By Arturo R. García
After getting its Homeland on last week, Scandal took a dip in the Law & Order case pool, in a story about connections that also pushed the season’s big story further along much quicker than expected.
Meanwhile, Olivia is trying to disconnect herself from the whole affair while defending Fitz’s partymate, Sen. Richard Meyers, who is accused of adding murder to his own d-ck move: specifically, putting his in front of the camera and sending the result to somebody who’s not his spouse. (Both Scandal and L&O went full Carlos Danger this week, giving new meaning to the term “double-header.”)
But the gig brings Olivia no closer to clarity or comfort, even if Harrison gets to do a little shimmy at keeping the lights on; not only is her best play for the senator’s wife (Melora Hardin) to confirm to the jury that he’s a raging jerk, but she finds out that the wife played Olivia the whole time, using her husband to distract everyone from the fact that she killed his sexting partner. Maybe the only person left more confused after the trial wraps up is David, who goes from fending off a barrage of slut-shaming tactics from the Gladiators (which, to be fair, he really should have expected) to getting sexts of his own from Abby (which is also weird, mostly because Abby flirts even more awkwardly than she performs her usual job duties.)
Speaking of Huck, he spends the episode floating around as a wild card, seemingly gauging his own “emotional reactions” while trying to get a handle on them. At least, he would, he argues, if Quinn would leave him be. And it’s tough to argue against the message he delivers her in his climactic outburst: she really is asking about him out of interest as much as, or perhaps even more than, out of concern for his well-being. Remember this image from last season’s finale?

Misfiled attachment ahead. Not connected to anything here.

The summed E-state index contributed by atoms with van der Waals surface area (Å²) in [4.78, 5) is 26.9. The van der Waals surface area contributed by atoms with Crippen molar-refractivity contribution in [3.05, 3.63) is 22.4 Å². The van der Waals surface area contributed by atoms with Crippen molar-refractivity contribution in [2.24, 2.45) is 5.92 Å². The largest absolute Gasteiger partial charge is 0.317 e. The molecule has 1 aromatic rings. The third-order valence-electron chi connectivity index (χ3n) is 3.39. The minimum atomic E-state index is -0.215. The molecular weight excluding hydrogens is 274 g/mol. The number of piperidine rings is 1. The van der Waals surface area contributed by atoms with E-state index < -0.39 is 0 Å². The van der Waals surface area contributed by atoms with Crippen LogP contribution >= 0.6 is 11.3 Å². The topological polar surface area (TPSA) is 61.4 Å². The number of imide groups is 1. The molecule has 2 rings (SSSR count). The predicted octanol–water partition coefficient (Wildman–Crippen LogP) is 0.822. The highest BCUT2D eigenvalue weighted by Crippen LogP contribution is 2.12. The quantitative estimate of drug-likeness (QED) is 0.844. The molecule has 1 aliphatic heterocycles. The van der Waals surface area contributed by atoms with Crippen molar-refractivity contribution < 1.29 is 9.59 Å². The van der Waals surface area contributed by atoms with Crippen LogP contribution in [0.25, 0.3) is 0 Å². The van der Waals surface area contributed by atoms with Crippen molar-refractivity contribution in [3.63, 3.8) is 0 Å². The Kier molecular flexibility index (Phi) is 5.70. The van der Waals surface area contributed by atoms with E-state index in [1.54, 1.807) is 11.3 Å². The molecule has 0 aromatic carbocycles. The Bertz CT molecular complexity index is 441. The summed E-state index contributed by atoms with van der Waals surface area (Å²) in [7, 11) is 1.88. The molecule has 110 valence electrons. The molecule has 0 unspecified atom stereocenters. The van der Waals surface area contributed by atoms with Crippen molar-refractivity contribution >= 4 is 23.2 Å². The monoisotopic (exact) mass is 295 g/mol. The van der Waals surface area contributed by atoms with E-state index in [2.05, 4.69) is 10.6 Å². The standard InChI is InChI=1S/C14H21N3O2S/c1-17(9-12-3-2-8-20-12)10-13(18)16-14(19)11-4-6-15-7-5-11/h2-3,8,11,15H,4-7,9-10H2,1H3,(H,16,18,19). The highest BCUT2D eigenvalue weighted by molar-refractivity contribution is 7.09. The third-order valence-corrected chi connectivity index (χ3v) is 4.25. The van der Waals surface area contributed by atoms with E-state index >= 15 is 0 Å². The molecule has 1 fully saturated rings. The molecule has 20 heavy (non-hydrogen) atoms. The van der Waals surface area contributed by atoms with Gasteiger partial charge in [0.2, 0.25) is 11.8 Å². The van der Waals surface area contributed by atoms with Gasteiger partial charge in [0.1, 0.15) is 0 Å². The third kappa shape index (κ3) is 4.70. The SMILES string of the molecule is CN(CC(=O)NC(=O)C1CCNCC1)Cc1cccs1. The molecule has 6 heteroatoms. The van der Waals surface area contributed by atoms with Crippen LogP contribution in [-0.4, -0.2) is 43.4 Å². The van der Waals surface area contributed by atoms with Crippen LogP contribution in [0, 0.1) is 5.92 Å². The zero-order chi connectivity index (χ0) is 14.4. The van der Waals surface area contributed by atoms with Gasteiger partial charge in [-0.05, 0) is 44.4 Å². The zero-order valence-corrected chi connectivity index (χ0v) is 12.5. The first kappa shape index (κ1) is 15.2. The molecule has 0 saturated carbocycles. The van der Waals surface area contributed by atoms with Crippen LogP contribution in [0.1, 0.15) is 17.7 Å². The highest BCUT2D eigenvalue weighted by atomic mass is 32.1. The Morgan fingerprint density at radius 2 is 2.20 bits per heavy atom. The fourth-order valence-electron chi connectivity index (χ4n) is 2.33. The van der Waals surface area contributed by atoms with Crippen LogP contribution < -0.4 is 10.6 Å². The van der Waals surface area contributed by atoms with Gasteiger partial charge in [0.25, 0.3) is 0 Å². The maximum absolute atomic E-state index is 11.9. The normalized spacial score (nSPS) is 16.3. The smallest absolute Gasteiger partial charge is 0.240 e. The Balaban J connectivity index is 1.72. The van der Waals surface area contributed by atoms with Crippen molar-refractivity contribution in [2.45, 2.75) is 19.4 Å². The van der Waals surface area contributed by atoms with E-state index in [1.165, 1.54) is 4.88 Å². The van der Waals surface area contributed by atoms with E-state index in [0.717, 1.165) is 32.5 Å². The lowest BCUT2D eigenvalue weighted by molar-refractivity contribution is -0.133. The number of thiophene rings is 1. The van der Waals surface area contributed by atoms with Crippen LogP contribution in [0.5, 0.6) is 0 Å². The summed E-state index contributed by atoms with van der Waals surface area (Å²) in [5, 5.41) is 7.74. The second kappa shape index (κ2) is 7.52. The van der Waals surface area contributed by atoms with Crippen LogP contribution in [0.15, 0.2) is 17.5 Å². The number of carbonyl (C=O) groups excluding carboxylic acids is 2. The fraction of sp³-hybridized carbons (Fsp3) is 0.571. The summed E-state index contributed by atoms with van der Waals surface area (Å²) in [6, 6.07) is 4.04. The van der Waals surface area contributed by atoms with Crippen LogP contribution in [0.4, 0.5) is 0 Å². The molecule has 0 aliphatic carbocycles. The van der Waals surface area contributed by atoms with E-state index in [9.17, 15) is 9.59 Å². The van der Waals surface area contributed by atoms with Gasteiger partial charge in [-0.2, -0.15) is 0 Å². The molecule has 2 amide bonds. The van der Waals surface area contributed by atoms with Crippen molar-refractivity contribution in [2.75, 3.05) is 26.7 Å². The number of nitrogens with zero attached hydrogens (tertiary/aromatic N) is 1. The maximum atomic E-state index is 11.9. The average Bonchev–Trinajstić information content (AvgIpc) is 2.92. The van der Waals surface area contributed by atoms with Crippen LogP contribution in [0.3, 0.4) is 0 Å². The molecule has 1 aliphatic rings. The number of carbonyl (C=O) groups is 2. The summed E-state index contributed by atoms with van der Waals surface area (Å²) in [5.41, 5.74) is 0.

With Huck deciding to join forces with Jake, the question now becomes, where does Quinn take her burgeoning jones for the dark side? And can Jake and Olivia trust Huck? Can Huck even trust himself? And is any member of this trio prepared to see this push for answers through?
But let’s go back to Fitz, because it’s interesting to note how his show of respect for Peter Forster and subsequent visit to B613 dovetails with Mellie’s surprising stumble on a hot mic, which opens the door for all sorts of possibilities for Lisa Kudrow’s role as Rep. Josephine Marcus (D-MT). He might not recognize the threat in front of him yet, but Fitz seems to be newly energized by his silent campaign against the agency, while Mellie still thinks they’re playing the same old games. Notice her recoiling from his kindness when he defends her against Cyrus’ browbeating.
Meanwhile, Mellie seems more shocked than anybody to be caught not just throwing shade, but speaking in her own voice, as opposed to that of the Doting Political Wife. It would be interesting to see her lapse into accountability play out for a few more episodes, especially juxtaposed with Marcus, who appears to be headed toward an arc as the Scandalverse’s version of Wendy Davis. But with Fitz distracted and Olivia’s career seemingly on the decline, suddenly the show is suggesting a path toward a truly pyrrhic denouement: the end of not just B613, but the Grant administration and Pope & Associates.